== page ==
Tahoe Market Pulse: The market and taxes
Depending on your view, President Trump is either off to a good start as he makes good on his campaign promises, or it’s a shaky one full of inappropriate tweets and legal missteps. For Wall Street, however, nothing matters more than the promise of lower taxes.
That played out last week as details of big-time tax cuts were leaked. Stocks rallied on news that corporate taxes would fall from 35 percent to 20 percent and all investment-related taxes would at least be cut in half. Individual tax brackets would be lowered, too.
The irony is that Trump promised that he wouldn’t go east on Wall Street, but lower taxes on investments and less regulation are Wall Street’s best friends. For those that thought he’d be tough on Wall Street I’m reminded of quote, “It’s easier to fool people than to convince them they’ve been fooled.”
Of course these changes have to go through congress (enter politics). The speed with which taxes will be cut, regulations axed and spending increased may slow. Investors and business people need numbers before they put capital to work. Will the new tax rates be retroactive to January 1? Yes, if passed soon. No, if signed in the second half to be effective then.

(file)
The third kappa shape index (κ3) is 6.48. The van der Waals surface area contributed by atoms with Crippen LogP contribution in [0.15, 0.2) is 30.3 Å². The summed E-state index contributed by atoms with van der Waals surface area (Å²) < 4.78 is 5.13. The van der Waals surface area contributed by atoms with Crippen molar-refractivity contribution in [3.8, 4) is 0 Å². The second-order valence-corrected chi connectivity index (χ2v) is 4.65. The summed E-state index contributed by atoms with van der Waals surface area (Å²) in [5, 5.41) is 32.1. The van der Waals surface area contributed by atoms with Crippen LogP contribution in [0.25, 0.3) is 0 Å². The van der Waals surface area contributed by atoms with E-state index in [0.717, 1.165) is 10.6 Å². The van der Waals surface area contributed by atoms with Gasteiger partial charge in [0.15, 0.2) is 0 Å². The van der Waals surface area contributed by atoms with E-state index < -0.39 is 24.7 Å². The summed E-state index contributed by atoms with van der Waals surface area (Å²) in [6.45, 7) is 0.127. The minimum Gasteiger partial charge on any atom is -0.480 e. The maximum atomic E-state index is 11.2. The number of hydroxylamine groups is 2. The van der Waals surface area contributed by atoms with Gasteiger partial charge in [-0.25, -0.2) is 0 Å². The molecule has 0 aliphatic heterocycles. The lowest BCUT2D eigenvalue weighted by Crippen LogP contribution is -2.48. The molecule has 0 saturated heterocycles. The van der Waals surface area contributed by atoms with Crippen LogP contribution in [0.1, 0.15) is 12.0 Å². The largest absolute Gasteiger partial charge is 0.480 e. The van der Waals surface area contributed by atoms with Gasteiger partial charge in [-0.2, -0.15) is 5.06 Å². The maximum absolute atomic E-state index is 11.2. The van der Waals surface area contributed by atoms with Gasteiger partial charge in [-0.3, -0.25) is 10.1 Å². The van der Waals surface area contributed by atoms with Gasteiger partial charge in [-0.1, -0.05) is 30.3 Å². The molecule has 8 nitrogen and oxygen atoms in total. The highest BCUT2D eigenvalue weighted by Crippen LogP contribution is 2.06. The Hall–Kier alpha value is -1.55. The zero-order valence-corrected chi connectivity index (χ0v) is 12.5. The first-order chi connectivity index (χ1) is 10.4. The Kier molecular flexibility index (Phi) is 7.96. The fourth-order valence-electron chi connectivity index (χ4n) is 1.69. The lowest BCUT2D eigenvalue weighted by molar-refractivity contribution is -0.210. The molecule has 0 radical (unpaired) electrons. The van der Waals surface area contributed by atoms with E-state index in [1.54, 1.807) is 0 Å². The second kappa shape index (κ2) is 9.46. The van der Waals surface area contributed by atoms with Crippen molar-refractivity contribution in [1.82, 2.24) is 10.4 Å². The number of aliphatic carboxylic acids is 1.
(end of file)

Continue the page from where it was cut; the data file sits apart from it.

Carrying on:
The strength in stocks points to higher corporate profits and a stronger economy, but not all of Wall Street agrees. As good as the S&P 500 is this year (up 3.5 percent through last week), the iShares Preferred Stock ETF (PFF) is up by just as much.
That wouldn’t happen if it was a foregone conclusion that economic growth would improve by more than a little. There are economic headwinds. Baby boomers are retiring and jobs are being filled by robots and computers. Times are changing.
The market’s bottom line: The odds favor a continuation of the positive factors that have propelled the market higher and higher. Anticipation of better days and with them rising earnings, plus the unattractiveness of the alternatives to stocks, are the market’s key drivers.
But anticipation can take the market just so far. At some point (soon would be nice) better days need to appear, not be over the horizon. Of course, there will be periodic selling. There always is.
But history is clearly on the side of the optimists who see a glass half full, not half empty.
David Vomund is an Incline Village-based fee-only money manager. Information is found at http://www.VomundInvestments.com or by calling 775-832-8555. Clients hold the positions mentioned in this article. Past performance does not guarantee future results. Consult your financial advisor before purchasing any security.
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